The slow reveal

Cross posted

If Tracey Crisp’s novel, Black Dust Dancing, is characterised by the pauses and little actions of everyday life, then Kate De Goldi’s novel, The 10pm Question, is all about the slow reveal. So much so, that to tell you about some of the key points of the novel is to spoil the process of revelation. So I shall be careful about what I say here: I will reveal some, but only the necessary, and leave some for you to read for yourself. Because you ought to read this novel.

The 10pm Question is seen through the eyes of Frankie, a 12 year old boy. His life seems normal, just the everyday activities of a boy and his family, even if overlaid by his anxiety. He has responsibilities, and he worries. Constantly. Mostly, he worries about his mother.

This is the point at which you should stop reading if you plan to read this book for yourself. At this point, I’m going to give a reveal. It doesn’t ruin the plot, but I can’t write about this book without revealing why Frankie worries about his mother.

Frankie’s Mum has a mental illness. It constrains her life, and affects every member of the family, in different ways. Not in frightening ways. But in ways that push Frankie and his sister and his brother, and Uncle George.

This is where Kate De Goldi writes about mental illness so well. As I read the novel, it took me some time to realise that Frankie’s mum, Francie, has a mental illness. Bit by bit I realised that something was not quite usual with Frankie’s world. I realised that his mum was not a standard mum, and then I realised that she had a mental illness, and only after quite some time did I work out the exact nature of her illness. It was like real life, when we first assume that someone we have just met is a standard issue person, and then we realise that something is a bit unusual, and then that the person may have a mental health problem, and then, possibly, work out a little about the nature of a problem. In real life, a person’s mental illness is often a slow reveal, to themselves, and to the people around them. Kate De Goldi has mirrored this slow reveal in the way she has written this novel.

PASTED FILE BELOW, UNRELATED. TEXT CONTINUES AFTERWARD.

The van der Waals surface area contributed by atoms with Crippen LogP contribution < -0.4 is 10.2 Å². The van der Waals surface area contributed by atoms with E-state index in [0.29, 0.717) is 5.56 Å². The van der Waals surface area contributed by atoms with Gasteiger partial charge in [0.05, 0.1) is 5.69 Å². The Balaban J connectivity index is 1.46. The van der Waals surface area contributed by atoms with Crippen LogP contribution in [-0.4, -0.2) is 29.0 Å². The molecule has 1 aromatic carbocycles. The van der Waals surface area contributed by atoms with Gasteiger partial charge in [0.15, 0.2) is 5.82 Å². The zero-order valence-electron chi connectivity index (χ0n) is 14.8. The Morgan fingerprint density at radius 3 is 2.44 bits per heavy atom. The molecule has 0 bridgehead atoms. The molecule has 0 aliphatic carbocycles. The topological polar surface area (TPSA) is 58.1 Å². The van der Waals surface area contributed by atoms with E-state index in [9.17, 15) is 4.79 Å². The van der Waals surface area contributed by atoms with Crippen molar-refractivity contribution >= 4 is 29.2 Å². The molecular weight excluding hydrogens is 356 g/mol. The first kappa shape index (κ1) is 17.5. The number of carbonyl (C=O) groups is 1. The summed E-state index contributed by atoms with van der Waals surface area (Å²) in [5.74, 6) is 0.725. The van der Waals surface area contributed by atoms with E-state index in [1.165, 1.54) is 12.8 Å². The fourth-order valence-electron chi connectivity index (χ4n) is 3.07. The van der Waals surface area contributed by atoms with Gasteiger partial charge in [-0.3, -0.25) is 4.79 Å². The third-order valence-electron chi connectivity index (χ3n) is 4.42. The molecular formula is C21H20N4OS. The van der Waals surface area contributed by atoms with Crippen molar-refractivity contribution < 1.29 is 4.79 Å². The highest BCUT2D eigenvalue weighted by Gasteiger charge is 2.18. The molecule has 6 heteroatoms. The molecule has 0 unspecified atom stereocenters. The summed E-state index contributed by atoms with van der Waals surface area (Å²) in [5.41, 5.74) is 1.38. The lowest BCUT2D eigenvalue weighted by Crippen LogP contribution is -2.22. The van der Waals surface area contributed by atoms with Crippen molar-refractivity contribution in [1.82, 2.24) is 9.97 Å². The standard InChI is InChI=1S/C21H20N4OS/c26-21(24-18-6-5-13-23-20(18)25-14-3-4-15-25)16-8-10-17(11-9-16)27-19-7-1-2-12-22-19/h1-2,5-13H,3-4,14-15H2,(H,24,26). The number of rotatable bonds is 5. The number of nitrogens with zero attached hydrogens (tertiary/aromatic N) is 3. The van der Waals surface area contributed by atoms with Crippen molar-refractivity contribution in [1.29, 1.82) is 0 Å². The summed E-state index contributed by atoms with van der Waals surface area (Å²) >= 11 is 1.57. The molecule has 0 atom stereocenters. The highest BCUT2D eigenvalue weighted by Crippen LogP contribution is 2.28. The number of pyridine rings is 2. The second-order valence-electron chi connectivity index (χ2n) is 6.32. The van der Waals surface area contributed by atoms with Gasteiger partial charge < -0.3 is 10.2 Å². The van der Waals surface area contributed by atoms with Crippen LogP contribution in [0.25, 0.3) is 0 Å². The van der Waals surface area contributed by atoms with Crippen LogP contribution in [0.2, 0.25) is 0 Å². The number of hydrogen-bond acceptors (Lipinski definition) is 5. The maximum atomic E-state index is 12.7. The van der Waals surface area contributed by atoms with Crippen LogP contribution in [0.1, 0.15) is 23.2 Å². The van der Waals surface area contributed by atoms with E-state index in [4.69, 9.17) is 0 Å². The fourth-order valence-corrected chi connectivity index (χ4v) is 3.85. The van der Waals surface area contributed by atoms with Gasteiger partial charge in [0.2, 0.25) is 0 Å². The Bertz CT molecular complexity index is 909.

De Goldi doesn’t shy away from the difficulties of mental illness, for the person who has it, and for the people around her or him. When Frankie finally flies to his great aunts (three women of large size and large personality), the eldest aunt doesn’t try to smooth over the problems, to pretend that they don’t exist.

“Oh Frankie,” she sighed. “Isn’t it hard?”

That’s one of the things I like about this book. It doesn’t try to pretend that illness is easy, that everyone can just take the pills and be happy. Kate de Goldi’s characters cope, but there are costs for each of them too. Above all, there are costs for Francie. She has found a way of living, a way of managing, a way of being… content, even if not happy per se. But there are costs. Fancie is no super-crip. She’s just an ordinary woman, who copes as best she can with the way her life has turned out.